This past Tuesday, the Waynesboro Area School District’s school board voted to approve a new club – the Gay-Straight Alliance (GSA).
The decision came after hours of public comment, during which many community members quoted Bible verses and expressed concern that the club would be in violation of “God’s law.” A few of the community and board members favoring the GSA responded with more Bible verses, citing concepts such as loving one’s neighbor, not judging, and obeying one’s government.
Regardless of how sincerely held these beliefs are, however, this theological debate was irrelevant to the issue at hand – the right of public school students to form a GSA.
Among the most important founding principles of the United States is religious freedom. The First Amendment to the United States Constitution says, “Congress shall make no law respecting an establishment of religion, or prohibiting the free exercise thereof…” This means that each individual is free to follow whatever religion he or she chooses – or no religion at all – and that the government may not promote one over another. Over the past two hundred years, many religious groups that were persecuted in their home countries came to America because of this freedom. Among these groups were the Quakers, Puritans, Mennonites, Amish, and Catholics. Even today, individuals who have been the victims of religious persecution seek asylum in the United States.
One of the many laws enshrining this right to religious freedom in the United States is the Equal Access Act, which deals with religious freedom as it relates to after-school clubs in public schools. Passed in 1984 with substantial support from Christian organizations seeking to protect student religious groups, the law states that if a school allows any noncurricular group – a student group whose purpose is not directly related to the school’s curriculum – to meet on school grounds during lunch or before or after school, then it may not deny this access to any other noncurricular group. The law also specifically states that a school may not pick and choose between after-school clubs based on the “religious, political, philosophical, or other content of the speech at such meetings.”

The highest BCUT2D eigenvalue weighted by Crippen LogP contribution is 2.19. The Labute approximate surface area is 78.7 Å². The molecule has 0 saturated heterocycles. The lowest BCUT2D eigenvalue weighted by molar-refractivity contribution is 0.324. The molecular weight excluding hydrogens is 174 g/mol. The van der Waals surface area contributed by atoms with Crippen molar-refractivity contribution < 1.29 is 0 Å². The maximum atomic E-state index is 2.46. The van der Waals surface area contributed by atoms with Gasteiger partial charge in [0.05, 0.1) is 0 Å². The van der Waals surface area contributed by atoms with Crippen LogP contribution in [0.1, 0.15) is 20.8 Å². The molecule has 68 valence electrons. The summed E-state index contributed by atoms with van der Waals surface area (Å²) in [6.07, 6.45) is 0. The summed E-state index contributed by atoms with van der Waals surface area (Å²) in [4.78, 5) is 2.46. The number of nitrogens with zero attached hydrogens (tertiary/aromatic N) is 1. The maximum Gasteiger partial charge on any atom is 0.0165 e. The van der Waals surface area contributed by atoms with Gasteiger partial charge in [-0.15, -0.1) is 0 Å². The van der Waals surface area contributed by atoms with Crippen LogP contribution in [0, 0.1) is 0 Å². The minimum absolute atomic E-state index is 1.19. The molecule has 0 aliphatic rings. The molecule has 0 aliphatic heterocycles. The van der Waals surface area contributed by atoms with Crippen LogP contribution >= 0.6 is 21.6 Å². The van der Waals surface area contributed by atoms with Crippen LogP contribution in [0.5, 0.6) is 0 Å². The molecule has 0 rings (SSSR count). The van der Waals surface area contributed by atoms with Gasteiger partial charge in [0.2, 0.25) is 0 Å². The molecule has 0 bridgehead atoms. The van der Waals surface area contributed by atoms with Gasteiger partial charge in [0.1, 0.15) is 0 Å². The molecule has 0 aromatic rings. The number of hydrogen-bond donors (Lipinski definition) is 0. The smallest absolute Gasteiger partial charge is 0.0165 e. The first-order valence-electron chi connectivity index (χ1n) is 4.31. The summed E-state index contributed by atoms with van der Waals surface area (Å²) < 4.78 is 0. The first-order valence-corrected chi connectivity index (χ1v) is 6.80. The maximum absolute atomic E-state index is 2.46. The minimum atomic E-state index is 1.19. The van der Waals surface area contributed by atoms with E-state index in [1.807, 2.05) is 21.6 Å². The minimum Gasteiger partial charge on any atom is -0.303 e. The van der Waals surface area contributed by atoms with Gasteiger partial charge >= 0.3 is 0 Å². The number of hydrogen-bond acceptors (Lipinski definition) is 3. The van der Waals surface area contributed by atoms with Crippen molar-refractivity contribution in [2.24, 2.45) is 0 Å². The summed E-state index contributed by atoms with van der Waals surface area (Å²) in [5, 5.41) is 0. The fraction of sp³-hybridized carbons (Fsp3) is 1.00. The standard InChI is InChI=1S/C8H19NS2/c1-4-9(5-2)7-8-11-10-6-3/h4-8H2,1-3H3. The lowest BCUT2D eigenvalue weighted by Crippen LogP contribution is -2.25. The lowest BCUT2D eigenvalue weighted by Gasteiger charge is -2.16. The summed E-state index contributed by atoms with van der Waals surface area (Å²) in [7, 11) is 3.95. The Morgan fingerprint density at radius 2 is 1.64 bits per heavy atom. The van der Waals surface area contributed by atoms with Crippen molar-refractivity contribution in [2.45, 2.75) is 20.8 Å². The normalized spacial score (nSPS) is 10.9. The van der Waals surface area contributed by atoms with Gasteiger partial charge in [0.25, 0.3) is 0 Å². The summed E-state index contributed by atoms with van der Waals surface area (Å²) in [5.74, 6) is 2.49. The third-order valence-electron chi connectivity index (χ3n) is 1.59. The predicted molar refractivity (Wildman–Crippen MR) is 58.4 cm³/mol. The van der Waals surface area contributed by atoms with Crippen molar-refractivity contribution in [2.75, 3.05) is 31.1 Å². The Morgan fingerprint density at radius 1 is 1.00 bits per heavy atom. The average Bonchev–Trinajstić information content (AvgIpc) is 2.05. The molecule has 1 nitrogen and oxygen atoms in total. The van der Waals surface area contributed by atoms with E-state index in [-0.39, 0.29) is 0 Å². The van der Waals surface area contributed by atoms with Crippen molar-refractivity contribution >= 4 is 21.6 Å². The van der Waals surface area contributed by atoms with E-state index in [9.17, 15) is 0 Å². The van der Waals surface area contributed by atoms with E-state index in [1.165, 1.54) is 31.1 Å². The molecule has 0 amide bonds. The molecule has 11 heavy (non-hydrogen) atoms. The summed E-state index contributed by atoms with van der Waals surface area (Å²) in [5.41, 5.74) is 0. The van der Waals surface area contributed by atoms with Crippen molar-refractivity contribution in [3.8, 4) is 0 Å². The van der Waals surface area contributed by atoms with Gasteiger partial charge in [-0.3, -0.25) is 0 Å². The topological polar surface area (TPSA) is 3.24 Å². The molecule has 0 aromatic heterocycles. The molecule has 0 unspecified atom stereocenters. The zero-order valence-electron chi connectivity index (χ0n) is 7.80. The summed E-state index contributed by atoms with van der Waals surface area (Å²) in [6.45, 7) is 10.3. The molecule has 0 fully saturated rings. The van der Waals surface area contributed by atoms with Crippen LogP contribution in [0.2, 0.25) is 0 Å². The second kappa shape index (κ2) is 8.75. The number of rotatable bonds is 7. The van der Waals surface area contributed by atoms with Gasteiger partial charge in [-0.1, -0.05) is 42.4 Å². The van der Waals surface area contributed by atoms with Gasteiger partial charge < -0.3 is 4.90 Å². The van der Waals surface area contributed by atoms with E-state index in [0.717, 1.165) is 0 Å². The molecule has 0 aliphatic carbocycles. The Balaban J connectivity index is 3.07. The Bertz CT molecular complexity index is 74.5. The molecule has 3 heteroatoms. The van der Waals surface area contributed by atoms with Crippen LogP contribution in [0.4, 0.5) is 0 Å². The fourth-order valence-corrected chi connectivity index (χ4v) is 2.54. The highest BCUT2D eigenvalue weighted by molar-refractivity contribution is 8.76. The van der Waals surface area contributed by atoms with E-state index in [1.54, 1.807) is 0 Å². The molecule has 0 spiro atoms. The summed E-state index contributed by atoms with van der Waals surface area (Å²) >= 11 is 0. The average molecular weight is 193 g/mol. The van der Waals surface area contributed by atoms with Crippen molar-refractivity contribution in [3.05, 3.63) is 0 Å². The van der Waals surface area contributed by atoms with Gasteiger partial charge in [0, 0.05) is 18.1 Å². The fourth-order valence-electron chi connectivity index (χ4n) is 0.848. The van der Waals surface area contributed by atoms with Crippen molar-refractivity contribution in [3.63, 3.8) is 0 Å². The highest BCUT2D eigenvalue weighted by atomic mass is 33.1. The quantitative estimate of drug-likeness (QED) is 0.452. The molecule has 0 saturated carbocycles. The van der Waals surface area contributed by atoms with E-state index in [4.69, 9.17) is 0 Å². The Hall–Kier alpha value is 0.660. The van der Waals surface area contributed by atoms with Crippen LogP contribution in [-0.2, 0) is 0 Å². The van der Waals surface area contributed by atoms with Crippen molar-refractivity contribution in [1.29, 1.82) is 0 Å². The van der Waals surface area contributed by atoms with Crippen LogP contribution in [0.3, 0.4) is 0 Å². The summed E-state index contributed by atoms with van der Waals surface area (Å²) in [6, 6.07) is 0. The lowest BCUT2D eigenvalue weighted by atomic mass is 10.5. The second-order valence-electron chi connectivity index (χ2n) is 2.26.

Under the Equal Access Act, a school that allows a noncurricular group such as a drama club, chess club, or chapter of Students Against Drunk Driving to meet on school grounds must also allow a Christian Bible study group to meet – and it likewise must permit a GSA. The district may not choose to privilege religious beliefs that view homosexuality as sinful over the beliefs in tolerance, diversity, and the value of love in all its forms that a GSA represents. Even if there are only a few students in the district who want to form a GSA, community members may not “vote” on what religious, philosophical, or moral beliefs these few may follow. The rights of GSAs under the Equal Access Act have been upheld in numerous court cases in Florida, Minnesota, California, and other states.
Many of those who spoke in favor of the new Waynesboro GSA cited the non-religious benefits of such a group. GSAs provide a safe space for lesbian, gay, bisexual, and transgender (LGBT) students. Members provide emotional support to each other and work together to combat the homophobia, discrimination, and harassment that is commonplace in schools. Studies have shown that LGBT youth are regularly subjected to bullying, name-calling, threats, destruction of property, and physical violence at school; that they are more likely than their heterosexual peers to miss school due to fear of harassment; and that they experience higher rates of emotional distress, suicide attempts, and substance abuse as a result of the hatred and prejudice directed at them. Schools with GSAs have reported a decrease in these negative effects of homophobia.
The decision of the Waynesboro school board, therefore, not only obeys the law, it enhances the safety and emotional well-being of every child, regardless of sexual orientation.
Becca in Harrisburg